Teachers Kaylan Haizlip and Helen Smith talk as Ms. Smith clears out her classroom. Photo: Isabel Battista

It’s already clear that this school year is like no other. With masks, social distancing and a tent over the gardens, the changes to the Arthur M. Blank Family Upper School are visible to everyone on campus. However, there are some changes to the school that cannot be marked by extra precautions or new traditions. Several upper school teachers have decided to step back from teaching in the classroom this year due to the COVID-19 pandemic.

Among these are history teacher and Model United Nations advisor Helen Smith, history teacher Emily Stevens, math teacher Kimberly Goodstadt, chemistry teacher Melody Walter, English teachers Hayley Conroy and Erica Barbakow, and The Knightly News’ own Lee Wilson. Some of these teachers have been able to maintain some connection to Pace this year through part time, remote work, and all hope to be back physically at Pace next school year.

Of course, if students have watched any assemblies this year, they’ve likely already seen Ms. Smith make at least one of her infamous Model U.N. announcements. Ms. Smith is continuing her work with the Model U.N. program even though she is not in the classroom. “I’m very thankful for Model U.N. because I get to interact with students and I get to meet people who are not in my class,” said Ms. Smith.

Besides participating in several online courses, the latest being a “six-week art history class from the National Gallery in London on Late Medieval Art,” she has also enjoyed being able to stay up late reading, sleeping in later as well as spending more time gardening. “One of my favorite statements that I read is, the closer you are to the event that you’re reading about, the less you learn from spending time learning about it,” said Ms. Smith. “Try to look with a longer view.”

She advises students that she would have had in AP Comparative Politics & Government to continue reading, learning and discussing, and she is excited that ICGL Associate Director Ted Ward is teaching the course this year. They both have the same philosophy about reading and learning more beyond the Advanced Placement curriculum. “Don’t let the desire to be perfect get in the way of the good,” said Ms. Smith. “This year we’re facing unknown obstacles, and we all just have to roll with it.”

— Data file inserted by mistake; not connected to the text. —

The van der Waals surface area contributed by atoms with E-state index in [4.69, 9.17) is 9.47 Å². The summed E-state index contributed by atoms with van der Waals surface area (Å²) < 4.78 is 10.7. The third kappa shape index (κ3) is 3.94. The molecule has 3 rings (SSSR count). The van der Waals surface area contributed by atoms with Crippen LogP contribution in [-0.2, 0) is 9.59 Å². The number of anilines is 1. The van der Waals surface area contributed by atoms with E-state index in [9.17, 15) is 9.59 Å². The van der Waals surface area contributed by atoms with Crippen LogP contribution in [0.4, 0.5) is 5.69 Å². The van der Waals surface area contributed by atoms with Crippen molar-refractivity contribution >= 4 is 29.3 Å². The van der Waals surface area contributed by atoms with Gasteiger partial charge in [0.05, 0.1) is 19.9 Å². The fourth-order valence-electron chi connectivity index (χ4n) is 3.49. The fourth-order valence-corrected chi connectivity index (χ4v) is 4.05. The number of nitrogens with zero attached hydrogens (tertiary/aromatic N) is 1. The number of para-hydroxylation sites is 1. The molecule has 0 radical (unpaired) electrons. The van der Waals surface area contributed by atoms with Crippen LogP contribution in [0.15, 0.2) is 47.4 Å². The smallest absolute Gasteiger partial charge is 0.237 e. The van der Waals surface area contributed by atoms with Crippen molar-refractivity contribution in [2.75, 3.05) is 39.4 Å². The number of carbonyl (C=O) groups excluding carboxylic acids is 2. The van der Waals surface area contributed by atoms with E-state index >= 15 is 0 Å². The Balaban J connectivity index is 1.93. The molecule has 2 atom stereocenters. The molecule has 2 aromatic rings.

Another history teacher who is not on campus this year is Ms. Stevens, who has enjoyed being able to wake up a little bit later and spend more time with her cats. According to her, she is taking time this semester to “switch from teaching history to curating history.” “I’ve inherited boxes and boxes of family history,” said Ms. Stevens. “As I organize and digitize the photos, letters and records, I’m seeing the world through the eyes of my ancestors, which is fascinating. I even found a note from my grandmother in which she reflected on the 1918 flu pandemic.”  

Later on in the year, Ms. Stevens plans to switch her focus to planning for next year. She’s hoping to make her curriculum more anti-racist, in part by drawing attention to how those with power structure society to ensure their ongoing advantage. She will also be coordinating the Upper School’s awards process.

For students who would have had Ms. Stevens this year, she advises them to “try and find ways that cause you to interact substantively with the material. Try to find ways to make the material relevant and important to you, because that matters.”

Her main piece of advice for new teachers is to “be patient with yourself,” especially for those who stepped into their roles at the last minute. Ms. Stevens is struck by the resiliency of the Pace community. “There’s something really valuable in being in the same space together that we couldn’t recapture fully on Zoom,” she said. “You should never underestimate the power of casual interactions, and I miss those.”